HOW you ask  - well we can start by not shaming those who are different but instead praising them from being themselves.  Instead of "perfect" models in magazines we need to have REAL models with a variety of body types.  We need to accept and embrace actors and singers for their talent not because of the way they look - we need to reassess what is considered the "Sexist Man Alive!"  We need to change around the world - I wish America would do this:  Proinfirmis    Here is a video of a great start!  




 Here is the link that explains this wonderful video and has the video in it as well in case the above video doesn't show up:  Pro Infirmis - Because who is perfect  

"Disabled mannequins will be eliciting astonished looks from passers-by on Zurich's Bahnhofstrasse today. Between the perfect mannequins, there will be figures with scoliosis or brittle bone disease modelling the latest fashions. One will have shortened limbs; the other a malformed spine. The campaign has been devised for the International Day of Persons with Disabilities by Pro Infirmis, an organisation for the disabled. Entitled "Because who is perfect? Get closer.", it is designed to provoke reflection on the acceptance of people with disabilities. Director Alain Gsponer has captured the campaign as a short film."


Wednesday, December 4, 2013

Words from Parents and Dragonfly Wednesday

Here is a quote I heard from a parent last week whose child is working his tail off but still getting low grades.  It is what she really wanted to say to a relative at the family get together who was bragging about her "gifted" son who just happens to be the same age...


"Yes, it is good to see you again [name of relative]!  I'm thrilled to hear all about your perfect son, my you seem so proud that he has straight A's, on the honor roll, and on the varsity team as a freshman cause you just spend the last 30 minutes gloating.  You must be the most amazing parent to have "raised" such a talented and intelligent gift to this world.  You must want a pat on the back or a medal of honor since all you do is brag about this amazing human being that loves everyone and is the most popular kid in school so obviously everyone loves him too.  But as I stood there nodding my head and smiling I really wanted to say this -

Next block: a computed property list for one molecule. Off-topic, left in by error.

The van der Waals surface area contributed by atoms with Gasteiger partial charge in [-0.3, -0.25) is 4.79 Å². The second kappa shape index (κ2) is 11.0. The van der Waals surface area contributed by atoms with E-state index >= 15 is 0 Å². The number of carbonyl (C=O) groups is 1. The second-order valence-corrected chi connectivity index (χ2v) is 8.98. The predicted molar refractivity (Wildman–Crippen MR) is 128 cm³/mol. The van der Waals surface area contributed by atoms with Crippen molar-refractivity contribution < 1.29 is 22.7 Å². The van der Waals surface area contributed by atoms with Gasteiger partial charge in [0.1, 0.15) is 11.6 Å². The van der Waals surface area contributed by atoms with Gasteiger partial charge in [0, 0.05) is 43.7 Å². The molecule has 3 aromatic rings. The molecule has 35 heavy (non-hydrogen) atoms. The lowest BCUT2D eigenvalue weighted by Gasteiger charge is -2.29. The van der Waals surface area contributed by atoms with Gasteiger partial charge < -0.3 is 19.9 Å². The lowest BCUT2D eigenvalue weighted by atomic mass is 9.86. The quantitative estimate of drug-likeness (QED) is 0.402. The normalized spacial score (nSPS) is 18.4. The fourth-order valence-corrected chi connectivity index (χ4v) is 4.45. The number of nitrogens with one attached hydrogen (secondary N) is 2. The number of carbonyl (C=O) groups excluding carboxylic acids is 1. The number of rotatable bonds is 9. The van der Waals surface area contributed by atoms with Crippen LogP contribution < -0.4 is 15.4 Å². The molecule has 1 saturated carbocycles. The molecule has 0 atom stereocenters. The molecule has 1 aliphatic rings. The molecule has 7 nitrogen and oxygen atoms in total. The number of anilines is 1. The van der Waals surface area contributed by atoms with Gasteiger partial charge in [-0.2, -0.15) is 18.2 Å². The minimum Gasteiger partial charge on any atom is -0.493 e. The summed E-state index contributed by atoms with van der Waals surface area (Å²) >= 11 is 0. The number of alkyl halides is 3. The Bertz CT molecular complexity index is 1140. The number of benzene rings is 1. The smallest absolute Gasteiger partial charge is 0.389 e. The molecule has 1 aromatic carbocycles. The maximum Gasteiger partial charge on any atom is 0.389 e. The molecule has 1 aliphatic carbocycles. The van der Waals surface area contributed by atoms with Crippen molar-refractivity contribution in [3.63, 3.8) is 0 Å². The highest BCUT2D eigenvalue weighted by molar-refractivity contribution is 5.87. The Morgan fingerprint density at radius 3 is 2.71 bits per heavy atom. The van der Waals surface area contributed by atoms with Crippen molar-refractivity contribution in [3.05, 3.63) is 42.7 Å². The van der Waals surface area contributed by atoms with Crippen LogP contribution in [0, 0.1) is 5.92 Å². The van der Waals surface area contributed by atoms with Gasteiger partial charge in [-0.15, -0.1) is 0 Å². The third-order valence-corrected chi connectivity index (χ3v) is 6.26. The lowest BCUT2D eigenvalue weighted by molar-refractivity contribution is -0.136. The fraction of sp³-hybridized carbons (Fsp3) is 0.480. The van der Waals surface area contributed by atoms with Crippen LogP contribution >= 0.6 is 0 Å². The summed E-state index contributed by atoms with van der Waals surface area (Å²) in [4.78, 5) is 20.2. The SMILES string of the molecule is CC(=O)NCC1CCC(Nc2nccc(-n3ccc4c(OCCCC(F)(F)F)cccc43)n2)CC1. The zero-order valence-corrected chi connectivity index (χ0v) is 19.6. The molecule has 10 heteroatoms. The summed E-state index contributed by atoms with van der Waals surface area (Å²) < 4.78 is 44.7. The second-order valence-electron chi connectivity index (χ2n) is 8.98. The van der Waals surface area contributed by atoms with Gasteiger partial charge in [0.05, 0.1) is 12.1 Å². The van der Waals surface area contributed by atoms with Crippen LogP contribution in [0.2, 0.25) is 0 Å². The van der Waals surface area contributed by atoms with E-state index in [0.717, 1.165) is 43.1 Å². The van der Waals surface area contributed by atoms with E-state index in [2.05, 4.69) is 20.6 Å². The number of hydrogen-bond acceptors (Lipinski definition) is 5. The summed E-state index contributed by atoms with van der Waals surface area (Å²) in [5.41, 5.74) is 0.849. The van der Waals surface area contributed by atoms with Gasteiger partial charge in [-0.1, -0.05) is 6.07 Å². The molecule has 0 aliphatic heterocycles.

Not everyone lives in the world of perfection, some of us are outliers on the outskirts watching from the sidelines.  Here is a list of my son's accomplishments.  My son's is on an IEP and this year we are doing much better since 3 of his 5 teachers are actually complying with his IEP (last year only one teacher complied) so I've only had to write a dozen emails and have a handful of meetings so far this year.  He now has a 2.0 so we are thrilled that he doesn't have any F's like he did last year (remember there were less teachers on board with his IEP).  So you can see there's no Honor Roll kid here.  He is on a few sports team but since the coaches care more about winning than developing young athletics he sits the bench.  This has opened many doors to being picked on and bullied by the other players some of which sit the bench with him but if they get rid of him they would have more room on the bench and the coach may notice them.  As his mother, I've tried to encourage him to focus his energy on things he is better at but he has a passion for these sports and not mature enough to know that he will never be given a chance since his school is all about the gifted and talented kids.  Oh don't worry my son's bench sitting will not cause all those college scouts to stop looking at your child.  Now granted I'm sure my son might do better athletically if we were spending the thousands of dollars on sports training like you are but we are using that money on his tutors and therapist.  Well, I think I've taken about the same amount of time you took bragging about your son to me so I'll let you go back to the land of Perfect and I'll get back to my reality.  Have a good Thanksgiving!"